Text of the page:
but without making a bit of sound (just as we all do in dreams).

"The thing the matter with you," went on the great Voice, without
any introduction or anything of the sort but coming from everywhere
and nowhere at once, "is that you need Work. You are tired to death
with work; work-with-a-little-'w' is killing the soul out of you, Andy;
work-with-a-little-'w' always does that to men, if you give it the whole
chance. But that can't be helped. You're bound to have a whole lot of it
in your life But--_if_ you don't mix some Big-'W' Work in with it, then
indeed and indeed your life will be disastrous and your days will be

Andy did not know but what he was a-dreaming, though his eyes were now
wide open and he could see a robin hopping on the sod. "What is it you
mean by Big-'W' Work?" he asked.

"Of course, that's the Work you love for the Work's sake. It's Work you
do because you love the thing itself you're working for."

"You make that hard to understand," said Andy.

"Well, and it will be hard for people to understand _you_ when you're
at that sort of Work. They know well enough what you're about as long
as you turn 'em out yards of flannel down at Glastonbury, don't they?"

"Oh, yes, indeed," said Andy.

"And it would be the same way if you were a smith and turned 'em out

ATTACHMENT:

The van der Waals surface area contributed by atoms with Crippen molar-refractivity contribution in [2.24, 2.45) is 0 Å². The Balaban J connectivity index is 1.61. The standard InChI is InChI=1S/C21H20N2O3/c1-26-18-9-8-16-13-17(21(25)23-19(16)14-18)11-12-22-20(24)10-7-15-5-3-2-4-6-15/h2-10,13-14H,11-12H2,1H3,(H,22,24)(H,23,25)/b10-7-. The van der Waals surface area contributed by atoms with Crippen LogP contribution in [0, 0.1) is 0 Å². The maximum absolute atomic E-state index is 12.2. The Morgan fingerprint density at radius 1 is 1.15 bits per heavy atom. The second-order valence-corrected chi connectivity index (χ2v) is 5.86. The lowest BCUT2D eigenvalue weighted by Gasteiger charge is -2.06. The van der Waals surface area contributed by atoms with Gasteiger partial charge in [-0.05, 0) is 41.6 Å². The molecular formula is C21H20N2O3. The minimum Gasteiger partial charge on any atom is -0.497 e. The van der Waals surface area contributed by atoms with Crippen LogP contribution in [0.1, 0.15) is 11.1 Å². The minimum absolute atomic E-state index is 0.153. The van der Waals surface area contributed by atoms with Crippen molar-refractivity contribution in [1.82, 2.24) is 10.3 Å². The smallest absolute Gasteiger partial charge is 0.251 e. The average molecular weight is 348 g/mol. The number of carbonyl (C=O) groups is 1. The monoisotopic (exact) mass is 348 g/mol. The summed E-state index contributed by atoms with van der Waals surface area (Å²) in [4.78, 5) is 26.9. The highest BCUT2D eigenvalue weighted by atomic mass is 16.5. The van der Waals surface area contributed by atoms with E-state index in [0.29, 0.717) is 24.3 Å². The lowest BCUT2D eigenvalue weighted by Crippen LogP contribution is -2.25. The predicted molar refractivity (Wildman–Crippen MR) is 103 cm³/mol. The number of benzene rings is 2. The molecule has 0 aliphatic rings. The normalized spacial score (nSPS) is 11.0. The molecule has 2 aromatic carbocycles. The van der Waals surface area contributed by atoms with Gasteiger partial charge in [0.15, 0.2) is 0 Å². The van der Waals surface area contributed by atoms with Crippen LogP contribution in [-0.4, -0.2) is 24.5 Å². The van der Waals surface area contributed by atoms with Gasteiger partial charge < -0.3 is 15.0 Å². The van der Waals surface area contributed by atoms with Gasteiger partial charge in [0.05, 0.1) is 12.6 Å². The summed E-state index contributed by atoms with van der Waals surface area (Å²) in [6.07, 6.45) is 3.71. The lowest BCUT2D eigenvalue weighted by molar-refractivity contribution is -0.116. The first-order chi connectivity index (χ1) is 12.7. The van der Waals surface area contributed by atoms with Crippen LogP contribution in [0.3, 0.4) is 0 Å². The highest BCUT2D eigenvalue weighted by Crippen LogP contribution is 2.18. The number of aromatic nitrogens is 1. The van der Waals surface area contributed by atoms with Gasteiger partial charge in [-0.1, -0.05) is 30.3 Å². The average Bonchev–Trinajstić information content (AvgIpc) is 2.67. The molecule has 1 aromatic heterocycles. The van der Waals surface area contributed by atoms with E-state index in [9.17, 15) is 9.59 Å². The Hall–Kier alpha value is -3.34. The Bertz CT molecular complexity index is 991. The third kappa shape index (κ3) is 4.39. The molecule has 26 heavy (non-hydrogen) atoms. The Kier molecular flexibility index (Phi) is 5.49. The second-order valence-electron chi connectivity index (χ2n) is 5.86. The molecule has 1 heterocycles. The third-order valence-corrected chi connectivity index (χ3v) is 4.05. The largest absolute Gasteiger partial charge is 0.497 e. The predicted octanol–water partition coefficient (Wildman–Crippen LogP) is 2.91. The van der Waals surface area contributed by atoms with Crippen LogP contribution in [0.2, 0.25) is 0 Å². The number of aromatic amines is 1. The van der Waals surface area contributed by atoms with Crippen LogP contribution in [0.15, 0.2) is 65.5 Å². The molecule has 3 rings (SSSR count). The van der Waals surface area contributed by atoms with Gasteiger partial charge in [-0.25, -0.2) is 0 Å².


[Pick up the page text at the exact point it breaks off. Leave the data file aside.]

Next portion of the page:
horse shoes, or a bill clerk and turned 'em out bills. They'd understand

"Oh, yes, indeed," said Andy.

"But the trouble with that work-with-a-little-'w' is that you do it only
for the pay there is in it--never for the love of it--that's why it
seems to you a shame to waste your whole life at it, you know."

"Indeed it does, and that's why I'm here away from it all," said Andy.

"All very well for a while," said the Voice. "But you'll have to keep on
at it somewhat--say, half your life at work-with-a-little-'w,' sitting
at your machine down yonder at the mill, turning 'em out the stuff they
know to be useful."

At that Andy fell silent and was sad again. Where would he find a
beginning at the Big-"W" Work? he asked himself.

But the Voice seemed to know what was in his mind, and answered him:
"I can give you that sort of Work. But it will take the best there is
in you to do that sort of Work; and the Work will surely die as soon